If ever there has been a moment in time for transport planners to step up, step in and save the planet, then this is surely it. Recent events in the UK have converged to produce the opportunity of a lifetime, that we as a profession must seize and exploit to transform the sustainability of our transport systems.
Climate emergencies are breaking out across the country. Spurred on by the Extinction Rebellion protest and the amazing influence of 16-year old activist Greta Thunberg, the UK Parliament has declared a climate emergency, as have the Scottish and Welsh governments. A number of towns and cities have done the same, including Bristol, London and Manchester.
Whilst the legal implications of these declarations are unclear, there is an obvious ambition to become carbon neutral as soon as possible, at least by 2030 rather than the government's target to reduce carbon emissions by 80% (compared to 1990 levels) by 2050. And progress needs to be significant in our sector, with surface transport now the largest source of UK greenhouse gas emissions, with the trend actually rising from 2013 to 2017.
And air quality is reaching crisis levels in many of our towns and cities. Estimates vary but there are certainly tens of thousands of air pollution-related deaths in the UK each year. Whilst this pollution comes from many sources, it is clear that the major threat to clean air is posed by transport emissions.
So why is this our moment and what can we do? Two things are vital. We need to draw on all of our skills and experience to reduce the emissions of individual vehicles and reduce the demand for motorised transport.
The Committee on Climate Change's Net Zero report on the UK's contribution to stopping global warming identifies a number of surface transport interventions needed. It has a strong focus on low-carbon vehicles, such as electric or plug-in hybrid cars - it needs all cars and vans to be electric and all HGVs to have very low emissions by 2050.
This means that we transport planners need to be urgently planning for a large-scale shift in infrastructure and policy to support the mass roll out of electric vehicles. We need to plan for this infrastructure in car parks, in residences and in commercial developments. We also need to develop policies to support the shift, such as restrictions on non-electric vehicles in urban centres and other particularly sensitive areas.
Positive as that would be, we also need to provide high-quality infrastructure for walking and cycling as alternatives to the car. We need to ensure that new developments are designed with really convenient access to public transport. Of course most of us have been trying to do this for years, but there is a new urgency to focus on these outcomes even more strongly in our day-to-day work. We need to create successful places where people can live, work and play without being dependent on or impacted by the negative effects of cars, in particular.
One other recent development may hold the answer to achieving the above - the perennial debate on road user charging is back with a vengeance. The London Mayor's Transport Strategy (2018) stated that it will investigate proposals for the next generation of road user charging systems. And the recent Centre for London report on next generation road user charging rises to that challenge, setting out a proposal for how London should lead the way in making the most of new technology by replacing the growing patchwork of road charges with a fairer, simpler and smarter single digital platform.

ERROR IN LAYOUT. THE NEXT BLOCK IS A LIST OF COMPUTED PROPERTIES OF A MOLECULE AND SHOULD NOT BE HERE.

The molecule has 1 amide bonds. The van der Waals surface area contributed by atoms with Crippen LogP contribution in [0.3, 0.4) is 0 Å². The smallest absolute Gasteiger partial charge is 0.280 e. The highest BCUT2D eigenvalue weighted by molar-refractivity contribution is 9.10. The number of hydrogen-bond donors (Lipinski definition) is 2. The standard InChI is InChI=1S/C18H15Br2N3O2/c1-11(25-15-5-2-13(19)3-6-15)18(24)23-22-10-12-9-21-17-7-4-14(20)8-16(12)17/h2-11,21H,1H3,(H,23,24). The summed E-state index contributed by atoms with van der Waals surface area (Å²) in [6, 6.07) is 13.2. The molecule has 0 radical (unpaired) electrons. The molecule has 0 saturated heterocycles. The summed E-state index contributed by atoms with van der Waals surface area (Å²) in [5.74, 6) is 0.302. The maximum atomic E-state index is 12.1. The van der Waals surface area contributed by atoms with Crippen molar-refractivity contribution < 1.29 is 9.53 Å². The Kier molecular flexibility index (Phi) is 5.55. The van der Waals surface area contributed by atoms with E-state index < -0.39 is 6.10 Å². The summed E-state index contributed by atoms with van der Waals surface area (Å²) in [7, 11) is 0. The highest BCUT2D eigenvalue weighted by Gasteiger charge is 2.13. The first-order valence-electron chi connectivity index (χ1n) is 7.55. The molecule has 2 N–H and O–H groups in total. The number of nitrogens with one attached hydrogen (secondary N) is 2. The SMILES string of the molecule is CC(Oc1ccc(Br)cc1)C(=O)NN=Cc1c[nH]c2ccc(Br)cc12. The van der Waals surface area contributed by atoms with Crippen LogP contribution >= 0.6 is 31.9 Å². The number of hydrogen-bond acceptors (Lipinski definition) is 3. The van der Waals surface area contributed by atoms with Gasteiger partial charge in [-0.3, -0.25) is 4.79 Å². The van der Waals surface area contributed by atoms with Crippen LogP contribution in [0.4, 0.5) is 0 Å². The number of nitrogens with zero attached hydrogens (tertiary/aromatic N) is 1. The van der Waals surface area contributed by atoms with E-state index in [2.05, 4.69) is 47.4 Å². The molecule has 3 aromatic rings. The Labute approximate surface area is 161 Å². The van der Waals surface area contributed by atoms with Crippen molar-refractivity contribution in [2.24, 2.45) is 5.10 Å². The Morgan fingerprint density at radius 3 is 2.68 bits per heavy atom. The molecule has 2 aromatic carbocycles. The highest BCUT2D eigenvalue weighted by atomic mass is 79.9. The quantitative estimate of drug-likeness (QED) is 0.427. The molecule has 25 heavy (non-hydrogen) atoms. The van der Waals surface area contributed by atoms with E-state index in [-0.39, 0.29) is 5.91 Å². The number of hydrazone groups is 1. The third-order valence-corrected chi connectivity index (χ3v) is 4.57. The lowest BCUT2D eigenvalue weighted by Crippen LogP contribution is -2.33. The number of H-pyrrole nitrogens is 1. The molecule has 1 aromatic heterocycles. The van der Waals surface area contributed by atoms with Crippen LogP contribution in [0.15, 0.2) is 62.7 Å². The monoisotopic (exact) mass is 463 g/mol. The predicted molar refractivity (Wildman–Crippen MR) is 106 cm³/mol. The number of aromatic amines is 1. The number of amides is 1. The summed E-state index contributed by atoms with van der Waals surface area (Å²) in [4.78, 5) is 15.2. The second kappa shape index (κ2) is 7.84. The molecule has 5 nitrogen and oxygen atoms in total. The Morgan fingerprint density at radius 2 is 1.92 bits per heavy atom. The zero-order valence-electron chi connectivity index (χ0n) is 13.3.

With a number of cities already planning Clean Air Zones, where dirtier vehicles will be charged for access to urban centres, you really get the sense that we will be paying for vehicle use very differently in the not too distant future.
So let's consider that in our planning, and let's not be afraid to be more radical about bold active travel schemes, to ban polluting vehicles from our town and city centres, and to consider very different scenarios for how we use and pay for car use in future.
People's views on climate change and the environment are developing rapidly. Whilst the transport system has improved dramatically in a number of areas in my lifetime, we still need radical change when it comes to a shift to more sustainable modes. Transport planners often know the right answer, but we have struggled to persuade our clients or key decision-makers of the need for fundamental change. Their views may now be changing.
So let's harness this wider shift in attitude, and use it to our advantage to get the public and the people that represent them behind us.
Let's engage and have a dialogue with each other, with other professions, and with decision makers.
Let's be bold and ambitious in our everyday work to help shift the transport system to one that truly supports a reduction in emissions and one that improves air quality. This will surely have much wider benefits for people, by improving health outcomes and creating great streets, great urban centres, great transport hubs, and great places to live.
Transport planners – this is your moment, don't miss it!
Stephen Bennett is Chair of the Transport Planning Society